By BOTWC Staff
Meet Victoria Coleman, the first and only Black woman winemaker in Napa Valley, CBS SF BayArea reports.
Coleman got her start working in the vineyards of Atlas Peak as a viticulture student at the University of California, Davis. There she met veteran Mario Bazan, who would eventually become her mentor. Bazan was the one who took a chance on Coleman.
“This country is about opportunities and I kind of offered to her an opportunity and she took it!,” Bazan recalled.
Coleman soon made history as the first Black woman winemaker in Napa, releasing her first vintage wine in 2005 to rave reviews.
“After the fermentation, I remember tasting the wine out of tank and I thought, ‘oh my God, this is so good, I have to do it again.’ So that’s kind of where I switched over to the winemaking side of things,” she explained.
Now Coleman has built up quite a reputation for herself as an expert winemaker, now overseeing winemaking at the Caves at Soda Canyon, a joint production facility. Coleman is also the exclusive red winemaker for Lobo Wines, owner Randy Wulff saying he just had to hire her.
“I just thought she had the potential to be a star winemaker. And we wanted to make the very best wine on the planet if possible. She has one of the best palates I’ve ever encountered. And she is a complete perfectionist. She spends as much time in the vineyard as she does in the winery. She’s not a prima donna. There are a lot of diva winemakers in Napa. She is not one of them. She’s got it – she’s just got it,” said Wulff.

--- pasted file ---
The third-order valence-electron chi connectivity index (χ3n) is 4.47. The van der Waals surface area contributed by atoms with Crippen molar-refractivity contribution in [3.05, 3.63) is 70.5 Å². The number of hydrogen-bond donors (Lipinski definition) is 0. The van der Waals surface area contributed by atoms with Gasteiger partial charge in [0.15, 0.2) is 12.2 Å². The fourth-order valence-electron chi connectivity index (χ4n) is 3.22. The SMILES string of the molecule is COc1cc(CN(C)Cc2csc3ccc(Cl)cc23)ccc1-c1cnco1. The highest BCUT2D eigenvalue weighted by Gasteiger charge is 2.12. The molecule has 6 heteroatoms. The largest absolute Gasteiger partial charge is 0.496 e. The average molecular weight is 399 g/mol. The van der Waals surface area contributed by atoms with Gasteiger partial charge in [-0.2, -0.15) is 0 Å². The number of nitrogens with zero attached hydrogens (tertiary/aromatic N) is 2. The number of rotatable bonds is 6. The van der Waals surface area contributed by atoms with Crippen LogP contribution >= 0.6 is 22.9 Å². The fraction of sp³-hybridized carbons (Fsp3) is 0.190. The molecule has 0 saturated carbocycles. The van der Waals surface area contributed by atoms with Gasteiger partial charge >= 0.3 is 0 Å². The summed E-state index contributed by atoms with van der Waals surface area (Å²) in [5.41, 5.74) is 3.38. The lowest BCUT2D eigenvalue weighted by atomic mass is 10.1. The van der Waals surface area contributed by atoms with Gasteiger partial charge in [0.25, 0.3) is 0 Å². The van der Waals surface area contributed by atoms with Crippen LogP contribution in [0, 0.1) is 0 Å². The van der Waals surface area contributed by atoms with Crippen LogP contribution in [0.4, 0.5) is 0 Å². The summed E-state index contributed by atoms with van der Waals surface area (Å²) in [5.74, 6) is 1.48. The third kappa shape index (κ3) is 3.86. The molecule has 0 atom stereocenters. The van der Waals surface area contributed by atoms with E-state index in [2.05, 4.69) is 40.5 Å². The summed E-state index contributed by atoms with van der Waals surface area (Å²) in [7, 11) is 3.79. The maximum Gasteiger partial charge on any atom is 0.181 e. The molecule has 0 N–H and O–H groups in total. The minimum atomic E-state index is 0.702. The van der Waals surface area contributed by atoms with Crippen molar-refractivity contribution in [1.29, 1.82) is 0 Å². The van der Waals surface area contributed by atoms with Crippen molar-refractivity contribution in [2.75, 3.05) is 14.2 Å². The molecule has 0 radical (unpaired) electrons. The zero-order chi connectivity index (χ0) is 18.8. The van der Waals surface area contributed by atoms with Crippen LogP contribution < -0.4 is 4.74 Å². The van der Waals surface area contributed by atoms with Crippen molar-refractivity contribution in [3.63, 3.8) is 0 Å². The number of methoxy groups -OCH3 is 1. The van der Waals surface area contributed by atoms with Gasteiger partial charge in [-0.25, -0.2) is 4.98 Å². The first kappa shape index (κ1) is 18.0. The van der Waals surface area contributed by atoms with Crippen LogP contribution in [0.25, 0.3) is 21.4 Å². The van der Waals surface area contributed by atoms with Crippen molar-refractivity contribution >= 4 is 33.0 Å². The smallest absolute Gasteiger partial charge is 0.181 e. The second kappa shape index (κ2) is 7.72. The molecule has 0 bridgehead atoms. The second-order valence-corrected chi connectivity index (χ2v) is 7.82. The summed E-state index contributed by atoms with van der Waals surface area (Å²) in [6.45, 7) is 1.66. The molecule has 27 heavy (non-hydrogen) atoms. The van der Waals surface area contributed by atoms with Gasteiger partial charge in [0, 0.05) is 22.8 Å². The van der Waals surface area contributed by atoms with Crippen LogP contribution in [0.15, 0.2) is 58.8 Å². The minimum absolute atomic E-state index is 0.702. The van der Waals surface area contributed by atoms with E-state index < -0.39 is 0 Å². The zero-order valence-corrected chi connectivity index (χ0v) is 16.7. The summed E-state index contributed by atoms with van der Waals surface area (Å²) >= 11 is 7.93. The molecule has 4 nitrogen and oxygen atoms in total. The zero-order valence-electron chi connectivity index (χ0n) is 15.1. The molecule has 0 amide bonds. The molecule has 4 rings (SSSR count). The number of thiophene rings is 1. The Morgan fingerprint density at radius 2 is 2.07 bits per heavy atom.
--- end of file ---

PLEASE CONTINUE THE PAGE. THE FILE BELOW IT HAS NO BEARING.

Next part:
Unlike some who stumble on a history-making accomplishment, Coleman said she knew she would make history ever since she was the only Black person in her UC Davis winemaking class. With that in mind, she set out to do the impossible.
“That’s what I was going for. I knew it would happen. I knew it would be me. I knew I was the only one when I started…Yes, I thought about that at the beginning before I started the program, coming out on the other side, yeah. Feels fantastic!,” she said.
While winemaking is a one-man sport, and one where you have to constantly prove yourself with each new season and new vintage, Coleman is more than up for the task. She hopes that the work she’s doing will pave the way for other African American women to get into the winemaking industry. While she’s the first and only in Napa currently, she hopes that won’t be the case for much longer.
“I hope that I’m doing that. That’s what I hope, truly do.”